While the findings are currently restricted to fruit flies, the team from Yale University in the US say similar genes could also exist in humans.
Cancers that spread, or metastases, are some of the hardest to treat.
The research, published in the journal Science, gives hope there could some day be a way to block the spread of the deadly disease by isolating one of the genes involved.
The process whereby certain cancer cells split from their original tumour and spread to other locations around the body is still poorly understood, the BBC reported.
However, scientists know that finding ways to stop this happening could potentially save thousands of lives around the world.
The research, published in the journal Science, gives hope there could some day be a way to block the spread of the deadly disease by isolating one of the genes involved
Many believe that metastasis has a genetic base - with mutant genes in the tumour cells somehow circumventing normal safeguards which stop them growing uncontrollably then “breaking out” to take hold elsewhere.
Yale scientists say that despite their obvious differences, fruit flies and humans share many of the same genes, so it could be possible to study tumour spread in flies - and apply those findings to humans.
Other teams have already revealed a gene called "Ras v12" - present in both flies and humans - which when mutated is thought to play a significant role in helping the tumour flourish in some types of cancer.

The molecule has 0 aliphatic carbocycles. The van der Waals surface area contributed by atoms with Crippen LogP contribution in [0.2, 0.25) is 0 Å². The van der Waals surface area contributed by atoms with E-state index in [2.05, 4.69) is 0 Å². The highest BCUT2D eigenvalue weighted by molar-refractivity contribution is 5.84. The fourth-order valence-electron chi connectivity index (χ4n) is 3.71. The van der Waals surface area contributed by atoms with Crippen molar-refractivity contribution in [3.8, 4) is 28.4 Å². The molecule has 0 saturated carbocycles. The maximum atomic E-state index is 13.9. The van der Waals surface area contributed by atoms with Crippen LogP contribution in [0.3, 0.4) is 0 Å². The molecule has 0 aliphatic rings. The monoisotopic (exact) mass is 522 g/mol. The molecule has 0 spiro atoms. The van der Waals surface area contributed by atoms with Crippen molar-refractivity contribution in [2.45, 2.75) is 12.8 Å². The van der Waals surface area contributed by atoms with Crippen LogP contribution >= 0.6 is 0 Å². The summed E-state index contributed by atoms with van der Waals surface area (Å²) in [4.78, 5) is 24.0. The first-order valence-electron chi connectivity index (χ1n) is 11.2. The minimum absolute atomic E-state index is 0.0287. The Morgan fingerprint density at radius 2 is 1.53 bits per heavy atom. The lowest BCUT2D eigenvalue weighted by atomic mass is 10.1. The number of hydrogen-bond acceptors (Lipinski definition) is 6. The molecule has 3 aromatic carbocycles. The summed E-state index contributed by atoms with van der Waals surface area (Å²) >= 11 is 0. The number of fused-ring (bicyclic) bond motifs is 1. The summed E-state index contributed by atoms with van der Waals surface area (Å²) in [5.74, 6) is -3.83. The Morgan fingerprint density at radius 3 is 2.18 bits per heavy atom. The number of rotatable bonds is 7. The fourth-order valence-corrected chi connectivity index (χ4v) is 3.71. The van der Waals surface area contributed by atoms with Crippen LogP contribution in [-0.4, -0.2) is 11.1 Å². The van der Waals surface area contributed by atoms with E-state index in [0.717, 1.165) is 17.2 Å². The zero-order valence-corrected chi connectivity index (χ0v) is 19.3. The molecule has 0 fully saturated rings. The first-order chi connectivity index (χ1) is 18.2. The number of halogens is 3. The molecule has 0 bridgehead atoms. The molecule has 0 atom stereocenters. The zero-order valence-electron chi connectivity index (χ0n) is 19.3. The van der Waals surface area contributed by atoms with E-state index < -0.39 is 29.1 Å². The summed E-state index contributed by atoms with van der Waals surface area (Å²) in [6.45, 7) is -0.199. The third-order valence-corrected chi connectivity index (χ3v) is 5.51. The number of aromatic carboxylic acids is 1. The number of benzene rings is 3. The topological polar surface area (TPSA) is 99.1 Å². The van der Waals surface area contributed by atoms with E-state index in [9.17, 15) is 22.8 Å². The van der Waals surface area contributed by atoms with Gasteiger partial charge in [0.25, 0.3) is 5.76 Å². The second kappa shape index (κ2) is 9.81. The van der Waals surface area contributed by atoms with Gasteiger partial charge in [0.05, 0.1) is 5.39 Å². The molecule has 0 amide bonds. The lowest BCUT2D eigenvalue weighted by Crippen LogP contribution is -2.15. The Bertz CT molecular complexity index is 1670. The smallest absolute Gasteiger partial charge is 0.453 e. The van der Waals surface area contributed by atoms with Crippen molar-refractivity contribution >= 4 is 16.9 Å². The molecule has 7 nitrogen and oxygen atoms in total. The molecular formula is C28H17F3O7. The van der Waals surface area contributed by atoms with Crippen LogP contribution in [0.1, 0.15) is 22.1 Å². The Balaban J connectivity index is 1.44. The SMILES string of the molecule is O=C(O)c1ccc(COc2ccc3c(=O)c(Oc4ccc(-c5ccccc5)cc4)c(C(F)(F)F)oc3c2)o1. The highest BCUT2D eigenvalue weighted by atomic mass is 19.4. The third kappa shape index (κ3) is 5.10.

However, this alone does not seem to lead to cancer's spreading.
The researchers launched a screening programme - creating flies which have the mutant Ras v12 genes, then interfering with other key genes to see if they could find the combination which led to metastasis.
They found some genes which play a role in the normal running of the cell, which, if inactivated in a tumour cell, produced flies with cancers that spread profusely.
The more that researchers understand about the possible genes involved in cancer spread, the more chance there is of a method being created to interrupt it
The study is more evidence of the guilt of the Ras gene in metastatic cancer.
The more that researchers understand about the possible genes involved in cancer spread, the more chance there is of a method being created to interrupt it.
In this case, the researchers believe that there may be a clear chemical "pathway" within the cell which could influence the behaviour of many of the genes which might partner Ras V12 and cause problems.
This in theory means that a drug might be found that can activate this pathway.
Dr Wen Jiang, from the Metastasis Research Group at the University of Wales College of Medicine, said that the research was “an interesting piece of work.”
Still, he added that “the scientific community yet has to fully understand the genetic basis of this switch between non-invasive and invasive” referring to isolated and spreading cancers.